Andersonville National Historic Site is pleased to work with Scouting groups. The park has a long tradition of working together with scout groups on service projects, Eagle Scout projects and merit badges. A long-standing historical hike program provides resource learning opportunities for all ages of scouts.
The Andersonville Historical Hike is a 3-mile walking history lesson through Andersonville National Historic Site and the town of Andersonville. This historic hike is designed to acquaint young hikers with the story of Andersonville and American prisoners of war. The hike is not along a physical trail, but allows an exploration of the park through the use of a questionnaire to direct your visit. Those interested in the hike should request a questionnaire at the information desk of the National Prisoner of War Museum. The hike begins in the National Prisoner of War Museum, continues outside through the historic prison site, into the town of Andersonville and ends in Andersonville National Cemetery.
Historical Hike worksheet and leader information (updated January 2014)
Primitive Scout Camp
A primitive campsite is available, free of charge, across Highway 49 from the National Cemetery entrance on National Park Service land. The group campsite is available only for organized youth groups such as Boy and Girl Scouts and must be reserved at least two weeks in advance. Eligible groups should have a connection to the park including camping as part of a curriculum or program based visit to the park, or be providing volunteer assistance to the park.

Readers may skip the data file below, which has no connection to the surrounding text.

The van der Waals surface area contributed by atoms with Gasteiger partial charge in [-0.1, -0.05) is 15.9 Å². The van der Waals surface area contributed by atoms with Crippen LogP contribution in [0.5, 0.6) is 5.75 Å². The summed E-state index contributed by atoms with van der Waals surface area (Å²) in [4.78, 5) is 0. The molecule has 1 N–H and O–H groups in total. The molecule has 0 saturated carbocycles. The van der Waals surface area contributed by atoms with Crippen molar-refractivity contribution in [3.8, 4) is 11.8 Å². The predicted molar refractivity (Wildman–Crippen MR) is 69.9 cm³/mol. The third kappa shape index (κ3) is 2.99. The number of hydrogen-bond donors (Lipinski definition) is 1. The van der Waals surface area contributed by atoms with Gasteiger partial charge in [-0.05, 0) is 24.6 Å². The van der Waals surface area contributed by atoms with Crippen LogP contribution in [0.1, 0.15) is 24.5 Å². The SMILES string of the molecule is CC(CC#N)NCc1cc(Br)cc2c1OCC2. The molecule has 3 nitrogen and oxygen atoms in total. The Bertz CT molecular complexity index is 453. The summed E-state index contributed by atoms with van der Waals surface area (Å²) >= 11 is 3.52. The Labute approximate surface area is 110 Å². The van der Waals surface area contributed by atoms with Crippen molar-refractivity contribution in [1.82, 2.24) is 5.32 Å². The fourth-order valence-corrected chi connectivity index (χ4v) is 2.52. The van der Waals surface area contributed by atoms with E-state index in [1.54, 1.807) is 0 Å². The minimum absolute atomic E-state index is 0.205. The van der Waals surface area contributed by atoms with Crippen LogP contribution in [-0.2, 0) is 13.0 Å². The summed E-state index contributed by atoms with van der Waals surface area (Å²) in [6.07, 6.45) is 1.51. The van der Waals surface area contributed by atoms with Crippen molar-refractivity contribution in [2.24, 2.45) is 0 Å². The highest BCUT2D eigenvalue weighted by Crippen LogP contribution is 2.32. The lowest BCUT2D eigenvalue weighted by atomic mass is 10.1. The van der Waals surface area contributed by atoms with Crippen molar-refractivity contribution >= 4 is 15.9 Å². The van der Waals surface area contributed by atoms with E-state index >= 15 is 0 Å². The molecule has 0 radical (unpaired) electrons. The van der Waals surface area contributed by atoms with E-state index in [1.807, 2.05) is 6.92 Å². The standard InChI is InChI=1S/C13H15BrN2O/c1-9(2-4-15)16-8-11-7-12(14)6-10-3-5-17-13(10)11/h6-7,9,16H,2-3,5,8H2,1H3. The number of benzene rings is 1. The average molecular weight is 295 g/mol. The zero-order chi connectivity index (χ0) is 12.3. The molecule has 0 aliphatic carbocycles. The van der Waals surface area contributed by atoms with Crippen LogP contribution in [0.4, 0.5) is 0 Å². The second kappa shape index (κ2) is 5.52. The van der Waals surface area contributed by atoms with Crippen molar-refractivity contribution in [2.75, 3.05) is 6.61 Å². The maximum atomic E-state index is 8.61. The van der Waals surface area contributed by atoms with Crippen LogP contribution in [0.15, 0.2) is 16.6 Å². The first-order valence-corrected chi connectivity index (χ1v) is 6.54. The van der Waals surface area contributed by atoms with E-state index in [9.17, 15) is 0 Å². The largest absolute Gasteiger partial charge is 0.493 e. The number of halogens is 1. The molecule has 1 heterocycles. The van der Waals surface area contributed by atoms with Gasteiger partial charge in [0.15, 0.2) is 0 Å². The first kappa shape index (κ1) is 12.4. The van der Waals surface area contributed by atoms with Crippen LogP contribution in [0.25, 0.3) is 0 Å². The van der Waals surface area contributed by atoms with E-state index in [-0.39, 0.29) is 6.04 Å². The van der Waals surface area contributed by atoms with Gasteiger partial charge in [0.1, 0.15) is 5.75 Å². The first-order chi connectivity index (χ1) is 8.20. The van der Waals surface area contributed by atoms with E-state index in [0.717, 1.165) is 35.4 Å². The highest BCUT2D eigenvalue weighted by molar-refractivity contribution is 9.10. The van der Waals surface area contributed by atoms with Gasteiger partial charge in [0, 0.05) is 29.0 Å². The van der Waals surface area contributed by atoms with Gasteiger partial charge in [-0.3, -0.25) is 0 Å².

To reserve this campsite, please complete this form and return it to the park via email or fax.
Service plays a large role in Scouting's advancement as well as personal growth and development. There are many opportunities in Andersonville National Historic Site to do service projects and get involved in the park. If you are in need of service hours or an Eagle Scout project, park staff can work with you to find the right projects. Please contact the park at 229 924-0343 for more information.
Memorial Day Weekend Flag Placement and Pickup
Did You Know?
On April 9, 1942 on the Bataan peninsula in the Philippines, 10,000 American soldiers became prisoners of the Japanese. Exactly 56 years later the National Prisoner of War Museum was dedicated. Many former POWs and their families attended, including survivors of the Bataan Death March.